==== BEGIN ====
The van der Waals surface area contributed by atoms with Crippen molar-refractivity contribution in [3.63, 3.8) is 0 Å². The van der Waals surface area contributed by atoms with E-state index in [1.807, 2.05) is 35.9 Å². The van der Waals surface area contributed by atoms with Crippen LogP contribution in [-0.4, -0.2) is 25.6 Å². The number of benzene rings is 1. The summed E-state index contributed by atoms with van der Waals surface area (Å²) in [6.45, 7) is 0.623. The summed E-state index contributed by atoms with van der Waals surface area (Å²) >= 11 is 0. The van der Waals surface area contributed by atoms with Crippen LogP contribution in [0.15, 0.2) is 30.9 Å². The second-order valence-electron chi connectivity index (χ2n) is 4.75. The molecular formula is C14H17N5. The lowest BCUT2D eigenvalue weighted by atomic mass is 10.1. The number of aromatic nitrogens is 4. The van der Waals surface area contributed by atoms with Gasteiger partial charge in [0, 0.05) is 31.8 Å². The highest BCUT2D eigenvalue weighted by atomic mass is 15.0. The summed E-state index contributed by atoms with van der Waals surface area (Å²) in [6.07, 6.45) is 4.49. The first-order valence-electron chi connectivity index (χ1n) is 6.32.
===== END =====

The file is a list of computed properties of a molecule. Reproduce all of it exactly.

The van der Waals surface area contributed by atoms with Crippen molar-refractivity contribution in [3.63, 3.8) is 0 Å². The van der Waals surface area contributed by atoms with E-state index in [1.807, 2.05) is 35.9 Å². The van der Waals surface area contributed by atoms with Crippen LogP contribution in [-0.4, -0.2) is 25.6 Å². The number of benzene rings is 1. The summed E-state index contributed by atoms with van der Waals surface area (Å²) in [6.45, 7) is 0.623. The summed E-state index contributed by atoms with van der Waals surface area (Å²) >= 11 is 0. The van der Waals surface area contributed by atoms with Crippen LogP contribution in [0.15, 0.2) is 30.9 Å². The second-order valence-electron chi connectivity index (χ2n) is 4.75. The molecular formula is C14H17N5. The lowest BCUT2D eigenvalue weighted by atomic mass is 10.1. The number of aromatic nitrogens is 4. The van der Waals surface area contributed by atoms with Gasteiger partial charge in [0, 0.05) is 31.8 Å². The highest BCUT2D eigenvalue weighted by atomic mass is 15.0. The summed E-state index contributed by atoms with van der Waals surface area (Å²) in [6.07, 6.45) is 4.49. The first-order valence-electron chi connectivity index (χ1n) is 6.32.